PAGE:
May 16, 2014
Updates on Ramba
The Sanctuary community is well aware of the effort to find sanctuary for Ramba, the “Last Circus Elephant In Chile.” Global Sanctuary for Elephants CEO and Board President, Scott Blais, has these updates to share:
Ramba’s care epitomizes the saying that sometimes it takes a village. Through collaboration, the life of the last circus elephant in Chile has changed drastically, and is heading down the path to her finding true sanctuary. TES agreed to send funds to help with Ramba’s quality of life over 6 months, until Elephant Sanctuary Brazil is able to accept her. The biggest improvement was with her direct care: increased money for salaries allowed for hiring 2 caregivers that are able to spend more of their day with Ramba.
As the cold weather arrives in Chile, it’s important to have someone at the barn early in the morning to give her access outside, and late at night to close her inside. Ramba has a better appetite first thing in the morning, so it enables them to increase her overall hay consumption, which is necessary to keep weight on her throughout the colder months. With their singular focus, Ramba’s caregivers are able to be much more attentive to her habits, to notice the subtle changes and adapt to her evolving needs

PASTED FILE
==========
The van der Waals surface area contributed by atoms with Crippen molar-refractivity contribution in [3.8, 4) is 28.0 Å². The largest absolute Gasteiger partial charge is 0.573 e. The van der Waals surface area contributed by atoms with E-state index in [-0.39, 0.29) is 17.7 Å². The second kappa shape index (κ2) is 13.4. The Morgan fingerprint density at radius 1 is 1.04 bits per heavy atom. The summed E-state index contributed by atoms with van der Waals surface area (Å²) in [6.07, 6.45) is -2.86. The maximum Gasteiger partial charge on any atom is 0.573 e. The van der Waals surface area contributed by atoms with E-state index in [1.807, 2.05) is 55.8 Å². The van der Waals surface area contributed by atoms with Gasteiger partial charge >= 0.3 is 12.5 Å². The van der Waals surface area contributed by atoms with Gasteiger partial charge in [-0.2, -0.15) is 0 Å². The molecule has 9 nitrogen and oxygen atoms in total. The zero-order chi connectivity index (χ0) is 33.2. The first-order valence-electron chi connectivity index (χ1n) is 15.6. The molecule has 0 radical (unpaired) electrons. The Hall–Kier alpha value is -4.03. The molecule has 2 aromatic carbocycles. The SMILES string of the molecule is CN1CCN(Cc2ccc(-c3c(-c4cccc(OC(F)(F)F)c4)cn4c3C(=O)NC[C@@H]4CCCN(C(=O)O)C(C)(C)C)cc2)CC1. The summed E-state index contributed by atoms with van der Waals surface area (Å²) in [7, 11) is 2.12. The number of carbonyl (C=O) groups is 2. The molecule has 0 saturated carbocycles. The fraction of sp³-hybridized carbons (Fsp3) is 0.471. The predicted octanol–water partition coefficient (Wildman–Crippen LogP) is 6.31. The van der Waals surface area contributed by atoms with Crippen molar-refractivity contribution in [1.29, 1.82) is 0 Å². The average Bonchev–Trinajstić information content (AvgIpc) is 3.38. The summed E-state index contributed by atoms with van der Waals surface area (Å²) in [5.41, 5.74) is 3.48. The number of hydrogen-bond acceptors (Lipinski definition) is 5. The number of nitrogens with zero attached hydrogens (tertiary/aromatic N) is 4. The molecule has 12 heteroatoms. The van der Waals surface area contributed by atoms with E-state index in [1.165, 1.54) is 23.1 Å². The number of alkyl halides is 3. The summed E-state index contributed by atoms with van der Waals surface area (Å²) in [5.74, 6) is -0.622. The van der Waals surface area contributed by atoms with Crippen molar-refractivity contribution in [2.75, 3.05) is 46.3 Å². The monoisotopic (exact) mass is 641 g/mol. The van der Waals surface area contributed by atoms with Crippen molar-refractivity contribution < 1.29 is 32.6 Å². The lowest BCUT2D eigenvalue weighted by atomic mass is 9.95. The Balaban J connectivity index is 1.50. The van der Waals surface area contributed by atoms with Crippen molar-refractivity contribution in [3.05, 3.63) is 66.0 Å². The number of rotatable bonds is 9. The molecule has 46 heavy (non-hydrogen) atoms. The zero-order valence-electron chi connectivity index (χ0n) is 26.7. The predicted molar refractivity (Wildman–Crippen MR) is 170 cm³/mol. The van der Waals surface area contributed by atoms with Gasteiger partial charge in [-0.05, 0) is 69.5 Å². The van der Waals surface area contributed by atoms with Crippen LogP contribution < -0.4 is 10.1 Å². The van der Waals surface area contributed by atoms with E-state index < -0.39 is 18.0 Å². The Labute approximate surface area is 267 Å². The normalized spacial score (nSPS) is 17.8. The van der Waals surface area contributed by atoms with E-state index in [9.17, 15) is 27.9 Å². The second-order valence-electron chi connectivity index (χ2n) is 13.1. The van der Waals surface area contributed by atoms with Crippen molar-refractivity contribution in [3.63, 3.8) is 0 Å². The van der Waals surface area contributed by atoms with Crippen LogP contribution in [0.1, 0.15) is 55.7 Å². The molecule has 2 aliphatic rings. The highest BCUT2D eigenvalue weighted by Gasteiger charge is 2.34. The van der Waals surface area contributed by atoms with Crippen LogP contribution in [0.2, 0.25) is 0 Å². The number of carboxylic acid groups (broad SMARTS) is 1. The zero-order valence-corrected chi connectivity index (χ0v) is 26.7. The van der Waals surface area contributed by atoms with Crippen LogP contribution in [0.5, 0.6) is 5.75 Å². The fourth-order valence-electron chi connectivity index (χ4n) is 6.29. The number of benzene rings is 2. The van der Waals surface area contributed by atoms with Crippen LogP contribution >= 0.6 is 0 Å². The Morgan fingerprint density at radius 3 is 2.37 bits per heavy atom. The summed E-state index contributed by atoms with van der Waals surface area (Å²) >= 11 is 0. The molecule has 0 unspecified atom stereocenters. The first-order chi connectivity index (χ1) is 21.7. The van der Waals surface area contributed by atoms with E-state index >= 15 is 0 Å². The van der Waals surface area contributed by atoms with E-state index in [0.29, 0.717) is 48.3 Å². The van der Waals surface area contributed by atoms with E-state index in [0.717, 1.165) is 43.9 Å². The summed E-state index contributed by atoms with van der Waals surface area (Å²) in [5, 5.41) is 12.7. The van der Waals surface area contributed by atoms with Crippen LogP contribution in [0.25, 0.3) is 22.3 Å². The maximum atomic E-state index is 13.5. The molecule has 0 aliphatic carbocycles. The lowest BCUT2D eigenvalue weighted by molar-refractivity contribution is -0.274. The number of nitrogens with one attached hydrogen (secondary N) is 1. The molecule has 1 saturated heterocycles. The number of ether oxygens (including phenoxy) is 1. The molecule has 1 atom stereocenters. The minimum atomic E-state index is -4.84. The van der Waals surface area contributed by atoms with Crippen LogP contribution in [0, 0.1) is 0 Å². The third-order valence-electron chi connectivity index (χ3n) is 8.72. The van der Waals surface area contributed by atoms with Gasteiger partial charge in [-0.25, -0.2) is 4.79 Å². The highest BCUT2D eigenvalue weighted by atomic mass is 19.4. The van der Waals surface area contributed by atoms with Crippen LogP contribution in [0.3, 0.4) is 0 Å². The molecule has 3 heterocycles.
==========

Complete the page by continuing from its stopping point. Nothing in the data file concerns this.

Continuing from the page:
Funding also went towards a truckload of quality grass hay and to replace the rubber flaps on her barn. Ramba is an elephant who doesn’t do well in the cold. Some elephants are willing to break through the ice to go for a winter swim, while other elephants shiver when it falls below 50 degrees; Ramba is the latter. And because of her age and her not so perfect kidneys, she needs extra care during the cold months.
Her torn rubber flaps were replaced with stronger reinforced rubber, ensuring that her barn stays toasty warm during the cold nights. Her quality grass hay is lower in protein, so it is easier for her to digest and she eats more of it; all of these things helping to ensure that she is more comfortable and healthier these upcoming months.
As the temperatures continue to drop in Chile, her disposition is still very bright, active, and she continues to put on weight. Her caregivers have continued with her training and footwork and she is responding wonderfully to her adjusted style of management. With the realization that those around her are paying attention to the little things and listening to what she is trying to communicate, she continues to blossom.